3 GALLONS OF TROUBLE
It was shortly after opening time when one of my long time regular customers
brought their teenage son into the shop for a little discussion and repair time.
The father and I go way back, and he knew I'm not one to take a lot of gruff,
especially before coffee. He looked at his son and told him, “Gonzo, probably
hasn’t had his coffee yet so go easy on the old guy,” he said with a quick
little nod and wink in my direction.
He was right about the coffee, but that still didn’t prepare me for the story
I was about to hear.
The story started sometime earlier, apparently after I changed the fuel pump
some two years ago. It had to do with his gas mileage. Apparently, his
incredibly detailed fuel charts that listed every fill up, time, date, and the exact
mileage there was always a 3 gallon discrepancy. All traced back to the very
day I put the fuel pump in over two years ago. He was concerned, no, let me
rephrase that, he was extremely upset and insisted that I was the cause of all
this, and obviously, I must have done something wrong.
His insistence that I was to blame was backed up by his anal retentive log book of every liquid that every entered his trucks orifices. Everything was tracked by way of his trip odometer. Before the new fuel pump he would get close to 400 miles per tank. His accuracy was to be commended. Not a lot of people go to this amount of effort to calculate the different seasonal fuel changes and how it affects the overall mileage with a cross reference to the previous year and then highlight long trips in a different colored highlighter with notations about wind speed and weather conditions, or which direction he was traveling, With all this cross checking, geological mapping, GPS location, and weather pattern charts there still was this 3 gallon gap.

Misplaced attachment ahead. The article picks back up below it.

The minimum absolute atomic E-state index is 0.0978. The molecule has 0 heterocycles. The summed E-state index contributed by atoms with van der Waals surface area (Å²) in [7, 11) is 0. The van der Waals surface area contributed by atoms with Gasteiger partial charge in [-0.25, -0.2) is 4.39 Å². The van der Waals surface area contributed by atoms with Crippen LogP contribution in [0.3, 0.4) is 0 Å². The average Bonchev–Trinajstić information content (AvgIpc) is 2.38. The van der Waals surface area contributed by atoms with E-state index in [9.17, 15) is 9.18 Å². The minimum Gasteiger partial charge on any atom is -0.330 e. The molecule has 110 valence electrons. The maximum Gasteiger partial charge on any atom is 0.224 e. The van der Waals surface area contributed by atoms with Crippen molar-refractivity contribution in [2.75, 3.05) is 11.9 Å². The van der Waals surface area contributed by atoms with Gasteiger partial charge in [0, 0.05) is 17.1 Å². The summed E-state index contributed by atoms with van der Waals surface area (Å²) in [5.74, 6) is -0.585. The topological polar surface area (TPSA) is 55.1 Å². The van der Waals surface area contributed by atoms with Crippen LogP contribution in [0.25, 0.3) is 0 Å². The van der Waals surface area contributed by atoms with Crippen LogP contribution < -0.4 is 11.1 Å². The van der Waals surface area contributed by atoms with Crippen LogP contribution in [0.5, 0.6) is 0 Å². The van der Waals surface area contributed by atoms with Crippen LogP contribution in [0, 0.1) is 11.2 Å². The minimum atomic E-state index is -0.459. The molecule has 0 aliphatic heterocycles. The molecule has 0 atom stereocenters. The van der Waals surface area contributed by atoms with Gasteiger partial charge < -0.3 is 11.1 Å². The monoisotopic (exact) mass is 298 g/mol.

Each fill up averaged right around 23 gallons from empty, and never a drop more than 23 gallons. But now, his fuel tank was holding 26 gallons. His question, “So, where is the other 3 gallons going?” I tried not laugh, I’ve changed a lot of fuel pumps but I never have had anyone come in and tell me that there fuel tank now holds more fuel than before. The dad smirk was getting wider and wider as the story and his teen aged son's lack of making me believe his story increased his volume and temper. The whole time, good ol' dad just sat there with that look on his face as if to silently tell me, "You're turn... I'll just watch."
“I’m pretty sure your gas tank hasn’t increased in volume since a fuel pump has been changed. I would imagine you’re probably mistaken as to how much your tank actually holds. Did you ever check your owners manual by chance? ” I told him, as I reached for my coffee.
Nope, he wasn’t buying that. He knew how much his gas tank has 'always' held and he knew I was the cause of his lost mileage.
The more I tried to explain, the more upset he was getting. He was quite sure (and demanding) that he was correct and that I wasn’t listening to what he was saying. By now he was quite loud and belligerent over the whole matter. Poor old dad, laid a hand on his son's shoulder, but the boy just shrugged it off and continued on his rampant dissertation of fuel mileage vs. fuel tank volume. At that point, I kinda figured dad had already had enough of his boy’s attitude and figured old Gonzo was going to straighten him out. (This is going to take a lot more coffee…better start another pot.)
The aggravated son then began to tell me how good a mechanic he was, because he had rebuilt a few motors in the past so… he knew his way around under the hood. Then he added to his story with the usual, “I went to one of those parts stores that will read codes for you… they said the reason for the check engine light was because of a bad gas cap.”